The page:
Last week the Supreme Court declared that Obamacare was constitutional and this was a huge victory for women’s health. Once Obamacare goes into effect health insurance companies won’t charge women more money and birth control will be covered. But the fight for women’s health does not end here, as other health issues affecting women need to be addressed too, including HIV/AIDS.
I’ll be honest: I’m a Feminist, but on a daily basis I don’t think about how HIV/ AIDS affects women. That isn’t to say that I don’t understand the severity of the AIDS epidemic. It’s just that this issue hasn’t been on my radar like other women’s issues have been. That’s why I hoped to learn a lot last Thursday when I went to an event at the ICRW entitled, “AIDS-Free Generation? Not Without Women.”
The event featured nine speakers from noted women’s organizations, all working to fight AIDS. The speakers opened up a discussion about the severity of the spread of this disease, and more crucially about its effect on women, both here in DC and across the globe. Most importantly the conversation stressed what I hadn’t been considering: HIV/ AIDS and gender inequality are deeply and problematically connected.
Katherine Fritz of the ICRW argued that researching AIDS helps us to see the “linkages between social inequality and poor health.” Of course, the most universal form of social inequality is gender inequality. Through discussing gender inequality, we can see many ways that women tend to be affected by HIV/ AIDS differently from how men are, such as via gender based violence. Pat Nalls of the Women’s Collective, a survivor living with AIDS, discussed how it is apparent that many women are infected with HIV through rape. She also explained that women with HIV are not being given the attention they need because we can’t just solve this problem with medicine. In addition to looking at violence against women, we must also consider how the problems of discrimination, economic empowerment, reproductive health, and poverty all connect with HIV/ AIDS.
Another issue which connects with gender inequality was of women and care giving. Of course women globally are more often the caregivers. Pat Nalls discussed how many women living with HIV/ AIDS will spend so much time taking care of their children, they will forget to care for themselves. This can mean forgetting to take their medicine even if they have the economic access to it. There is also the issue of mothers passing the virus onto their unborn children. Essentially, we cannot eliminate AIDS without addressing to specific problems for women. Deborah Smith, an ObGyn at the Whitman Walker Clinic, urged that we must have gender specific data about HIV/AIDS as well as gender specific outreach and engagement. It is important to always contextualize this issue, one example being with poverty. Many women cannot afford the expensive medication for HIV/AIDS, and we must do what we can to help make it more accessible.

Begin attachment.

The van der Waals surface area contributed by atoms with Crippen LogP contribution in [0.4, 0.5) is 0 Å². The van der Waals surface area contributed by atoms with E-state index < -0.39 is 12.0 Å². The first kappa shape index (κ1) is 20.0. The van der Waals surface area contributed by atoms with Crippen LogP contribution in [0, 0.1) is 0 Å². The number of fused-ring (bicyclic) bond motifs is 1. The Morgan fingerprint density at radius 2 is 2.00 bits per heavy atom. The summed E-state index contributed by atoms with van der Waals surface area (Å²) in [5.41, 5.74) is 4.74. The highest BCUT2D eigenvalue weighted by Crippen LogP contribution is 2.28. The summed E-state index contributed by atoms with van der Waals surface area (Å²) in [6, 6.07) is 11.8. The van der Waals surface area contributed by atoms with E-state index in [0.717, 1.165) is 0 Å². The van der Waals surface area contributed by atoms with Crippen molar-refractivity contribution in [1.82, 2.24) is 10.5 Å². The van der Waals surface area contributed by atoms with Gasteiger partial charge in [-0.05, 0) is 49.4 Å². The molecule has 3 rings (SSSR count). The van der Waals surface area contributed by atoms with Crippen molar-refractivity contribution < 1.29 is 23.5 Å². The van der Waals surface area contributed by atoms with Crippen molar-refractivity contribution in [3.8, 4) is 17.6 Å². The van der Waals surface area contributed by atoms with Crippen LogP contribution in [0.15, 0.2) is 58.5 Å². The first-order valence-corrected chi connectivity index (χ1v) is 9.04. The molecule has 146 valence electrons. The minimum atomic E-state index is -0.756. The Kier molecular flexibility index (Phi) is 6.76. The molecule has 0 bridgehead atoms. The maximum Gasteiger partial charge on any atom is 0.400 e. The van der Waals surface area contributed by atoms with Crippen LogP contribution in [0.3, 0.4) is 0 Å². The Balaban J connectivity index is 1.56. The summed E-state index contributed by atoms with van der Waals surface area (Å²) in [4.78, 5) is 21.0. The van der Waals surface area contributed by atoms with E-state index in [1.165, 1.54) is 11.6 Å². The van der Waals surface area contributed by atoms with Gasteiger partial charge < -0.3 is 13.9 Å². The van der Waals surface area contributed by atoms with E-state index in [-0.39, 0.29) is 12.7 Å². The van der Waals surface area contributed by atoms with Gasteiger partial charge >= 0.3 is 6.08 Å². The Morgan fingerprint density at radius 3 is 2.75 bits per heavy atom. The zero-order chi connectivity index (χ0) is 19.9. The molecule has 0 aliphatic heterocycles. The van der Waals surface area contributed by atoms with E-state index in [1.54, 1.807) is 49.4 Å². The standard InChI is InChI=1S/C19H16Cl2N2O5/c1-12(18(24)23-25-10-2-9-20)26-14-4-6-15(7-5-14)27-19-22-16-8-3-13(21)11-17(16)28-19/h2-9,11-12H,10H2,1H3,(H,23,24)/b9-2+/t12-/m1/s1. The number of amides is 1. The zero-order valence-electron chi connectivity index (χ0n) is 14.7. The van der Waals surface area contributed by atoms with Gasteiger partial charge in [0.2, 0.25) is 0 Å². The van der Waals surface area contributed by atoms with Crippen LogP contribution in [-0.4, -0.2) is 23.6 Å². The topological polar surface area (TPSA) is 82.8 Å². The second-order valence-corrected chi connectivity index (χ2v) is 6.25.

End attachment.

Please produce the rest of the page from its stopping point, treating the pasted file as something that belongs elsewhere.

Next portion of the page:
Throughout the speeches, I wondered what activists really could do to help to stop the spread of HIV/ AIDS. There were many ways discussed that need to be put into action, and one important one was access to female condoms. Currently, there is one female condom for every six women in many African countries. This is a serious problem because the female condom is a form of contraception that prevents the spread of STIs, pregnancy, and it is female-initiated. Serra Sippel, of CHANGE, spoke about one of the current campaigns they support which is the UAFC Paper Doll Campaign. This is adorably simple and yet so effective. Through this campaign, people can write messages on paper dolls in support of female condoms and their importance. They are attempting to break the Guinness World Record for a paper doll chain, while spreading the word about female condoms. This reminded me that there are many simple ways to get involved with these issues and to become a supportive AIDS/ HIV activist. It really doesn’t have to be complicated!
The speakers went on to discuss more ways that anyone can help, such as with DC’s upcoming International AIDS Convention that’s happening in July. This will be an important gathering for HIV/ AIDS activists and survivors. Education and spreading awareness are always crucial to this cause. On a more personal level, the speakers reminded everyone to remember to get tested, practice safe sex, and encourage others to do so as well. The speakers also urged us to hold huge donor organizations, like the World Bank, accountable for not putting money towards the prevention of HIV/ AIDS. HIV/ AIDS is the leading cause of death for women around the globe, and it cannot ever be ignored. Through addressing this problem for both women and men, together we can create hope for an AIDS-free generation.
Some of the many organizations present at the “AIDS-free Generation” event:
For more information on the 2012 International AIDS Conference in DC: http://www.aids2012.org